Old Foes Image

Portland Timbers: Old Foes

The Sounders and Timbers renew a decades-old rivalry in the US Open Cup on Wednesday. (Defender David Hayes courtesy of Portland Timbers)

From 1975-1982, the Seattle Sounders and Portland Timbers met 21 times in the North American Soccer League.  In the A-League and United Soccer Leagues from 2001-2008, they stared at each other from across the pitch 38 times.

On Wednesday at PGE Park in Portland, the two longtime rivals will meet for the first time since the Sounders joined Major League Soccer in the third round of the Lamar Hunt US Open Cup.

With 34 years of history behind them, the fans of the two teams have taken the rivalry to a whole new level with increased fervor for the derby games.

“If you talk to the support clubs, it’s huge,” said goalkeeper Kasey Keller, who played 10 games for the Timbers in 1989 after finishing his sophomore college season at University of Portland.  “I don’t think a lot of the players quite understand what this game is going to be.  I think when they show up on game day they’re going to realize real quick that there’s been some groups of fans that have really tried to turn this rivalry into a true, European hatred - which is kind of cool.”

Former USL Sounders Roger Levesque, Sebastien Le Toux, Taylor Graham, Sanna Nyassi, Zach Scott and Chris Eylander have all experienced the Cascadia rivalry firsthand.  But with a large majority of the team new to the rivalry, the question arose whether or not they had a full grasp of what they are getting into.

“All the USL guys do.  The old USL coach does,” said assistant coach Brian Schmetzer, who played in the NASL for the Sounders from 1980-1983 and was their head coach in the USL from 2002-2008.  “They will find out extremely quickly when the bus rolls up to the stadium and all the Portland fans start shouting things and making gestures.”

Added Levesque, “I think there are enough USL guys around and Brian Schmetzer has been around for years and he’s instilled some of that passion for the rivalry.  I think guys are taking it really seriously and looking forward to the game.”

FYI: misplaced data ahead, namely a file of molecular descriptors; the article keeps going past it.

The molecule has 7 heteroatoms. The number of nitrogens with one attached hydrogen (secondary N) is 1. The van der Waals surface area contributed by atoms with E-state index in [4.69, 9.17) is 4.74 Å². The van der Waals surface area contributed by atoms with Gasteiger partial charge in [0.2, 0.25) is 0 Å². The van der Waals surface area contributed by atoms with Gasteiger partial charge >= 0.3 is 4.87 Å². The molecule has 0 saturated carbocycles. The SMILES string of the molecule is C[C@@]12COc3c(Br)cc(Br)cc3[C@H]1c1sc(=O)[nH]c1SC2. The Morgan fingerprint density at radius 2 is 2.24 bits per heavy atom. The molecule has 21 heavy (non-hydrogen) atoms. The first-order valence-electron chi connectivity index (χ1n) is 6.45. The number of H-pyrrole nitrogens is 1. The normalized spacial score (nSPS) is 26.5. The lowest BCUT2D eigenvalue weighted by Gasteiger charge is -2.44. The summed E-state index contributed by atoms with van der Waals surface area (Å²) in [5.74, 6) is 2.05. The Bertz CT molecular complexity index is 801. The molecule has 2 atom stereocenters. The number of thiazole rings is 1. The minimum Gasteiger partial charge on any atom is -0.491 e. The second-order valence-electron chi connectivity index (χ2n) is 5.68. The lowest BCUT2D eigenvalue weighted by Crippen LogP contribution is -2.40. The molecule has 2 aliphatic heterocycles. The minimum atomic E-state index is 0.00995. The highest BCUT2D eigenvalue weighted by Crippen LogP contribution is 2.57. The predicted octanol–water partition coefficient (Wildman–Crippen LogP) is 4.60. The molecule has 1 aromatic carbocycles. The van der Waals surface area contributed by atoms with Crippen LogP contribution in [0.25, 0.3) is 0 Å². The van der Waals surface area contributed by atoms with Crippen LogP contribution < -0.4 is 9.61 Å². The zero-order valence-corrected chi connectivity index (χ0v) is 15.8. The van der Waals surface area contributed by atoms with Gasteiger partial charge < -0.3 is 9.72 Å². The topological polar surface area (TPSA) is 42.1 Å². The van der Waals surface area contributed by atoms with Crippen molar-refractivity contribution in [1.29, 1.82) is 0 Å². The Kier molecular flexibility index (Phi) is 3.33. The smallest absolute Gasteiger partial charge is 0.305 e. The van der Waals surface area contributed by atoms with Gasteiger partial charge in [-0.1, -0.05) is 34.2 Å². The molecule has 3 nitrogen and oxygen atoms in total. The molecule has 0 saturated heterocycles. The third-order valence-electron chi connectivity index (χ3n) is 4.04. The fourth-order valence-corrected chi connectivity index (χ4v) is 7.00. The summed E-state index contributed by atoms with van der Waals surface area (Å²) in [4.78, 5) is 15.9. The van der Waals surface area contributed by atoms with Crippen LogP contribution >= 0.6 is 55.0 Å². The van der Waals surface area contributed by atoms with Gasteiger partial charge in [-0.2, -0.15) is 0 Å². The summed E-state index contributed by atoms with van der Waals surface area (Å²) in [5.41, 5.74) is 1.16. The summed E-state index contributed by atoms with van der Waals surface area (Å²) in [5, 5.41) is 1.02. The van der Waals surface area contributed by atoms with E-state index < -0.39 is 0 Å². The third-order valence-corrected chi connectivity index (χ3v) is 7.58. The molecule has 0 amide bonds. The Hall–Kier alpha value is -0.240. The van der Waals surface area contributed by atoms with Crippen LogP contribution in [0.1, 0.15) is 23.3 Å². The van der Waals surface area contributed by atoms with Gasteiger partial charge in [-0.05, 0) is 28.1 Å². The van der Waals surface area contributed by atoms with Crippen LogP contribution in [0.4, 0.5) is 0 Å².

Of all the players to play for Seattle through the years, Levesque may be the most colorfully opposed by the Timbers fans.  While playing for the Timbers in a post-season friendly with Toronto FC in 2007, Levesque was greeted to the field with a chorus of boos and a large sign reading, “True fans hate Levesque.” 

“I think I’m just the player that’s been around the longest,” Levesque smiled when asked why there was so much disdain for him in the Rose City.  “They have some passionate fans.  It’s been a rough history over the last five or six years.  The good thing about it is that they are passionate about their team.  It’s great for soccer.  Regardless of whether or not they’re picking on me, it’s good to see them out there.”

That loathing surprises Keller, though he would gladly not be their primary target.

“For whatever reason, Roger is the most hated - which is cool.  He can take that mantle.  I’ve got no problem with that,” Keller said.

The Sounders won’t have to contend only with jeers from the stands though, as several of Seattle’s support clubs have planned trips to Portland for the game.

“After the game yesterday a lot of people told me they were coming.  It’s a short distance and I know the fans love to come support us,” said Le Toux, who says he should be ready to start if called upon after coming on in the 67th minute because of an ankle injury in Sunday’s 3-0 win over the Colorado Rapids.

Along with the passion from both sides of the border, one other thing has remained consistent throughout the derby’s history.  At 13-8 in the NASL and 20-13-5 in the USL/A-League, the Sounders have been the victors more often than not.